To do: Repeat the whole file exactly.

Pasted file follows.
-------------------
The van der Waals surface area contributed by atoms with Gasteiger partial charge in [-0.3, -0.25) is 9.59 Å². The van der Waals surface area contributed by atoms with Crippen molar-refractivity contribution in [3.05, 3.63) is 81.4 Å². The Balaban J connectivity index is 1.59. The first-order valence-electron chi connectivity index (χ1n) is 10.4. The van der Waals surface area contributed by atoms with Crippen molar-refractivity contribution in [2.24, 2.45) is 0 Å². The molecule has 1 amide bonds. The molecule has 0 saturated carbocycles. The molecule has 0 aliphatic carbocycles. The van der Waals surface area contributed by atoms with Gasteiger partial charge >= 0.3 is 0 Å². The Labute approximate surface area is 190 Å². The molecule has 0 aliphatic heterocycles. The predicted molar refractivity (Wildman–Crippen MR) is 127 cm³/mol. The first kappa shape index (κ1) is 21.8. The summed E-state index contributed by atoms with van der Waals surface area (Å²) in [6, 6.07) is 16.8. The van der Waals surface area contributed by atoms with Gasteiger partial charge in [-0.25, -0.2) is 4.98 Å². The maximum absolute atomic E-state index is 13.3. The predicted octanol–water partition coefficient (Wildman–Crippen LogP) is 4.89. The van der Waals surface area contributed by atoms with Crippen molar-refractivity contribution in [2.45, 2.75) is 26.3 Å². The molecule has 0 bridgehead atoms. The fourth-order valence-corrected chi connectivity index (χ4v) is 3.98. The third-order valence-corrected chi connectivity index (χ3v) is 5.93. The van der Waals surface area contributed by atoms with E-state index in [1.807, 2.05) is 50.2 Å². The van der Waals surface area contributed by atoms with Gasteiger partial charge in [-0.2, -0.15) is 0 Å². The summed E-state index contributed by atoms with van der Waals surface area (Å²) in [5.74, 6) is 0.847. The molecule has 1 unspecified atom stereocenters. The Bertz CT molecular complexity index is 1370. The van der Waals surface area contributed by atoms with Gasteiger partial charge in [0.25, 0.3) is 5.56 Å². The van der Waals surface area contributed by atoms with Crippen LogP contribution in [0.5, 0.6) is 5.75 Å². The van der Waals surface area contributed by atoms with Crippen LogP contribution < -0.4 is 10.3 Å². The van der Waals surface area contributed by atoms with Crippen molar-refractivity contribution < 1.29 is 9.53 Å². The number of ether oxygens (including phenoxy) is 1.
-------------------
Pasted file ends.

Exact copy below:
The van der Waals surface area contributed by atoms with Gasteiger partial charge in [-0.3, -0.25) is 9.59 Å². The van der Waals surface area contributed by atoms with Crippen molar-refractivity contribution in [3.05, 3.63) is 81.4 Å². The Balaban J connectivity index is 1.59. The first-order valence-electron chi connectivity index (χ1n) is 10.4. The van der Waals surface area contributed by atoms with Crippen molar-refractivity contribution in [2.24, 2.45) is 0 Å². The molecule has 1 amide bonds. The molecule has 0 saturated carbocycles. The molecule has 0 aliphatic carbocycles. The van der Waals surface area contributed by atoms with Gasteiger partial charge >= 0.3 is 0 Å². The Labute approximate surface area is 190 Å². The molecule has 0 aliphatic heterocycles. The predicted molar refractivity (Wildman–Crippen MR) is 127 cm³/mol. The first kappa shape index (κ1) is 21.8. The summed E-state index contributed by atoms with van der Waals surface area (Å²) in [6, 6.07) is 16.8. The van der Waals surface area contributed by atoms with Gasteiger partial charge in [-0.25, -0.2) is 4.98 Å². The maximum absolute atomic E-state index is 13.3. The predicted octanol–water partition coefficient (Wildman–Crippen LogP) is 4.89. The van der Waals surface area contributed by atoms with Crippen molar-refractivity contribution in [2.45, 2.75) is 26.3 Å². The molecule has 0 bridgehead atoms. The fourth-order valence-corrected chi connectivity index (χ4v) is 3.98. The third-order valence-corrected chi connectivity index (χ3v) is 5.93. The van der Waals surface area contributed by atoms with E-state index in [1.807, 2.05) is 50.2 Å². The van der Waals surface area contributed by atoms with Gasteiger partial charge in [-0.2, -0.15) is 0 Å². The summed E-state index contributed by atoms with van der Waals surface area (Å²) in [5.74, 6) is 0.847. The molecule has 1 unspecified atom stereocenters. The Bertz CT molecular complexity index is 1370. The van der Waals surface area contributed by atoms with Gasteiger partial charge in [0.25, 0.3) is 5.56 Å². The van der Waals surface area contributed by atoms with Crippen LogP contribution in [0.5, 0.6) is 5.75 Å². The van der Waals surface area contributed by atoms with Crippen LogP contribution < -0.4 is 10.3 Å². The van der Waals surface area contributed by atoms with Crippen molar-refractivity contribution < 1.29 is 9.53 Å². The number of ether oxygens (including phenoxy) is 1.